Each day fewer and fewer clients visit bank branches. The majority of transactions a client would normally complete in a branch can now be completed online. Whether it’s paying a bill, getting cash, or viewing a statement, it can all be done anywhere. Now clients can even deposit checks by using a mobile app, allowing them to snap a picture of the check with their smart phone and then throw the check away after the deposit is confirmed by the bank. This is not good news for advisors that are used to meeting with clients face-to-face. It’s even tougher for advisors at institutions where clients are spread over a large geographic area. As clients spend less time visiting branches, advisors must find new ways to set appointments and new ways to sell and process investments. 

Making Appointments and Changing Sales Approach

The first hurdle to overcome is the challenge of setting appointments with clients that don’t visit branches. Typically branch staff refer clients to an investment advisor while they are making other onsite transactions. Less clients in the branch mean less in-branch referrals for the advisors. Marketing departments need to support and promote the investment programs with these changes in mind and consider additional ways investment programs can be featured on multiple pages of the financial institution’s website. Send texts and email regularly to clients. Leverage social media to create more awareness. Call centers provide another great avenue to bring business to advisors; train call center staff on an ongoing basis to look for opportunities to cross-sell investments. 

Once the appointment is made, the selling process is quite different when the client is not sitting across your desk. You don’t have that personal contact. You can’t read their body language. A customer in front of you gives you clues on what interests or confuses them. You know if they are really listening to your recommendations and which of your ideas they really like. 

Most likely you will be speaking with these remote clients over the phone. I strongly suggest using a landline. Cell phones generally do not have as clear connections, can be unstable and worst of all, drop calls. Speak clearly. Many people read lips while listening and since they cannot see you, you need to speak at a cadence that is neither too fast nor too slow for them to understand. Be a good listener. This is good advice for in-person meetings as well. Let the clients finish their thoughts before you respond. Write down notes as your client speaks and then revisit these points, once they are finished speaking.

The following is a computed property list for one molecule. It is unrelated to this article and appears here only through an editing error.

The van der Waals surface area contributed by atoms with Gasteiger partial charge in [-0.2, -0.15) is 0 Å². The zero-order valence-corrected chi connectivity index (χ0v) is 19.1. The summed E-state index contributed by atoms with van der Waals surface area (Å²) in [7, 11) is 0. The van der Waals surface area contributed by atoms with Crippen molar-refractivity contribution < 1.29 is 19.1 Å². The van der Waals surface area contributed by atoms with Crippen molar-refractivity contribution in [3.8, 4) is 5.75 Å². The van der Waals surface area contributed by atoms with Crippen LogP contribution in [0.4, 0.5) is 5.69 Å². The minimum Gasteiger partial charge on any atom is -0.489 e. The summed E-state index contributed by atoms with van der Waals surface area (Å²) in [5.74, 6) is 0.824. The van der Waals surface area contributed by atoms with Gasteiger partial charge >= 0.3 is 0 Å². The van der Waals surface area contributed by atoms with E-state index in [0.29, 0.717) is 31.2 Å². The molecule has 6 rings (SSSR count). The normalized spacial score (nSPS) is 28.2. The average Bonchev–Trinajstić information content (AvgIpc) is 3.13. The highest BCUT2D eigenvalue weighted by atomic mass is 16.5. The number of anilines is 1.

Another way to overcome the barrier of not seeing your client is video conferencing. A free service like Skype can help you overcome many of the obstacles mentioned earlier, including the ability to have your client see your face and gestures, which can keep them more engaged in the conversation. However, before using a service like Skype, I suggest you ensure it is a service with which you and your client are familiar and comfortable. Also, make sure your client has the right equipment and Internet connection. You may have only an hour with your client and you would not want them to waste 20 minutes trying to connect to the Internet. When in doubt, stick to the phone. 

Getting Paperwork Signed and Returned

And now, the most exciting part of any investment transaction: paperwork. We all know the painful process of having your client sign and initial hundreds of places on forms, even when they’re right in front of you. It’s going to be even more difficult when your client is hundreds of miles away. Time is of the essence, and you cannot allow any delay after your meeting for your client to get cold feet. The quickest way to get forms to your client is by email. If your bank has an email encryption service, this is a great option. You do not want to email confidential information if it is not encrypted. Fill out as many of the fields on the forms as possible and highlight areas that need initials or signatures. Include an overnight mailing service label and attach to the email with the forms. By following this process—if the client can print the forms, sign them and drop them off at an overnight mailing location—you could have signed paperwork back the next day.

Using a webinar service such as WebEx or Adobe Connect can help with the sales and paperwork processes as well. These services not only offer video conferencing, but allow you to share whatever is on your computer’s desktop with your client. These tools are great for sharing charts, graphs, and statements. You can also share forms and fill out data, allowing the client to view and confirm accurate information. Again, become an expert with these services before you use them with a client. Clients will likely have to download software for these services. Allow enough time for this to be accomplished, prior to your meeting. 

If your broker-dealer has electronic signature services such as DocuSign or SIGNiX, getting paperwork processed can be even easier. These services send documents electronically to a client and then allows for the electronic signing and return of documents within minutes. Unfortunately many firms in the financial services industry have not adopted such technologies. 

Ultimately, in every field and every industry changes are inevitable. Today’s rapidly changing technology is making these changes come even faster. There are associated challenges with the many benefits that these changes bring, creating what feels like a whole new world. Those of us—individuals and organizations alike—who are flexible and willing to adapt the quickest will reap the fruit of the benefits and not only outwit the challenges, but will become the successful industry leaders.

By Nick Contristan 
VP, Transitions/Supervision, CFS and SPF